Q&A: Ohio sports betting basics with Sportradar government affairs director Brandt Iden


Ohio has spent months preparing what will be the most expansive sports betting market in the country by number of options. Sportradar Government Affairs Director Brandt Iden, a former Michigan lawmaker who spearheaded his state’s sportsbook legalization bill, talked with iGaming NEXT’s Ryan Butler earlier this month about the most interesting components of the law, the launch schedule and his overall impressions on the market’s potential.


Ryan Butler: Along with roughly two-dozen online sportsbooks, including many of the US market leaders and several companies looking to upend the status quo, Ohio is set to have hundreds of betting kiosks at bars, restaurants and even grocery stores throughout the state. This reminds me a bit of keno machines you see across many states, but this will be the first where someone could place a legal sports bet. What are your thoughts on this component of Ohio sports betting?

Brandt Iden: “I think at the last count, I I’ve seen some early application paperwork and it looks like some 40 Kroger stores have applied alone. With your licensure, you’ll be able to have these kiosks. And it will be an interesting model. It’s one we haven’t seen before. I think your analogy Ryan is very, very good there. This is going to be tailored to a different type of sports bettor than people who bet at in-person books or online.”

“This is going to be more of a player that’s like a lottery player, someone who comes with relatively low limits on those kiosks machines. I think the highest that they can take is $500 If I recall on any one wager. They’re not going to really offer in-play for the most part. These are going to be pregame sort of things and it’s probably going to be someone who comes in there buying some groceries for the day.”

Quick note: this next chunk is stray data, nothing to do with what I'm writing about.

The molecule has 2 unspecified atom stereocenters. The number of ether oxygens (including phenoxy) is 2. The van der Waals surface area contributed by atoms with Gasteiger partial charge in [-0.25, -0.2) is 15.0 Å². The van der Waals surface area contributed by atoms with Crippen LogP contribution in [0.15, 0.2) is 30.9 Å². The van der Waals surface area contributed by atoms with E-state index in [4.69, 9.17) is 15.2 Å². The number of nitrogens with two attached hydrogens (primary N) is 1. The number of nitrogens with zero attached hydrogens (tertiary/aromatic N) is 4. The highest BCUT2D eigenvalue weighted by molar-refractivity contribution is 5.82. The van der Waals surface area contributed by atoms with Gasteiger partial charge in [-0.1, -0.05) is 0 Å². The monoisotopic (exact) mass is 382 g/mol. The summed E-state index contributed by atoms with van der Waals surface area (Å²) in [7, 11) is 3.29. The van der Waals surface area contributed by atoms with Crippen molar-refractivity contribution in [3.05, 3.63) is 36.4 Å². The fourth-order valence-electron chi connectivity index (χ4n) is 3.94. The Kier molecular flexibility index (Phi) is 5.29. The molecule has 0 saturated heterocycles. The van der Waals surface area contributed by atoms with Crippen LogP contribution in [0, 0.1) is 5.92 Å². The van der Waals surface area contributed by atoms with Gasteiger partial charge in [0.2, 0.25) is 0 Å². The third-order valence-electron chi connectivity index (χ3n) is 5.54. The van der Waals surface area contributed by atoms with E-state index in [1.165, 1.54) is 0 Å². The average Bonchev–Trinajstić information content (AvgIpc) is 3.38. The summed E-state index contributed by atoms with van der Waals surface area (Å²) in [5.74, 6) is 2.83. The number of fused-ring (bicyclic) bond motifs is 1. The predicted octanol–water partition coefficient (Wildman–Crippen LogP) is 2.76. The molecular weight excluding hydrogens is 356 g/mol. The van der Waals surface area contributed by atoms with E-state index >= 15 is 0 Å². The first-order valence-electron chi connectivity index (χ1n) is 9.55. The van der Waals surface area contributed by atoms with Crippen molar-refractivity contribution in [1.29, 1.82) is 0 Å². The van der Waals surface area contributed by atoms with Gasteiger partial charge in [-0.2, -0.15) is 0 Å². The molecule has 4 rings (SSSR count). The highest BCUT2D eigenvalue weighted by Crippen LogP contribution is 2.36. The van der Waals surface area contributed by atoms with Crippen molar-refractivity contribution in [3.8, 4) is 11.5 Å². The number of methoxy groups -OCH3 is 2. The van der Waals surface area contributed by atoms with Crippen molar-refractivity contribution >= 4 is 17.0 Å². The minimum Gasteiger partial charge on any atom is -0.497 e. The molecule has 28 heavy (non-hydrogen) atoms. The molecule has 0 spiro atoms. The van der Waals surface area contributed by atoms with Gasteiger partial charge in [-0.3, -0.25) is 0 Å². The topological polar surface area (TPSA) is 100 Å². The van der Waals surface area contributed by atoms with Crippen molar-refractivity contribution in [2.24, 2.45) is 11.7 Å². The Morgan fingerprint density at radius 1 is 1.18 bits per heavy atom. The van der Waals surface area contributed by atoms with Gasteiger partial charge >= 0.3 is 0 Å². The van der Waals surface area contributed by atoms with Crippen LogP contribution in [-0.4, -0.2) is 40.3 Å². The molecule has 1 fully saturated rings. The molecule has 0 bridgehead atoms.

“But you never know, this is really different. It’s something we haven’t seen before. And so I think it’ll be an interesting test case to see how successful these machines are, when you integrate, of course, retail and mobile and all the other commercial options that are going to be available for consumers in Ohio, which will be probably the largest in the market. I think it will be the most robust commercial state out there that we’ve seen so far.”


RB: Ohio will also launch its online sportsbooks at 12:01 am local time on New Year’s Day. In other states, the sudden rush has sometimes led certain sportsbooks to crash. Do you think it was a good idea to schedule a launch for that time, or should they have waited until later in the day as has been more common in most other legal sports betting states?


BI: “I think that the Casino Control Commission there took that legislative directive very, very literally and said ‘January 1 is the date we’ve been told this is the time we have to launch 1201 is when we’re going to launch.’ I don’t know that you’re going to see a mad rush, everyone jumps online at 12:01, once the ball drops to start getting their wagers in.”

“During the day obviously, you’ve got collegiate bowl games that are going to be big as we get into that first week of January. And during the day of January 1, obviously, there’s going to be a lot of big games that day. And you probably won’t see activity until people get up and around the day after the New Year’s Eve bash.”


RB: What are your overall thoughts on the Ohio market?

BI: “Obviously, Ohio is a big market, we’re all really looking forward to this, It will be a year in the making, just through the rule promulgation process. But Ohio is really taking the time to get it right.”

“It’s going to be a massive market. And I think it’s going to be very successful in 2023. I think we’re going to see a lot of success in Ohio, which pains me as a Michigander to say, but they did a good job. They really did. It was a good mark.”

About the author

Ryan Butler

Ryan is a veteran sports betting and iGaming regulation and breaking news journalist based in the US. A two-time Associated Press Sports Editors award winner, he has reported on sports and politics since 2012. He has covered the gaming industry since 2018. Ryan graduated from the University of Florida with a major in Journalism and a minor in Sport Management.

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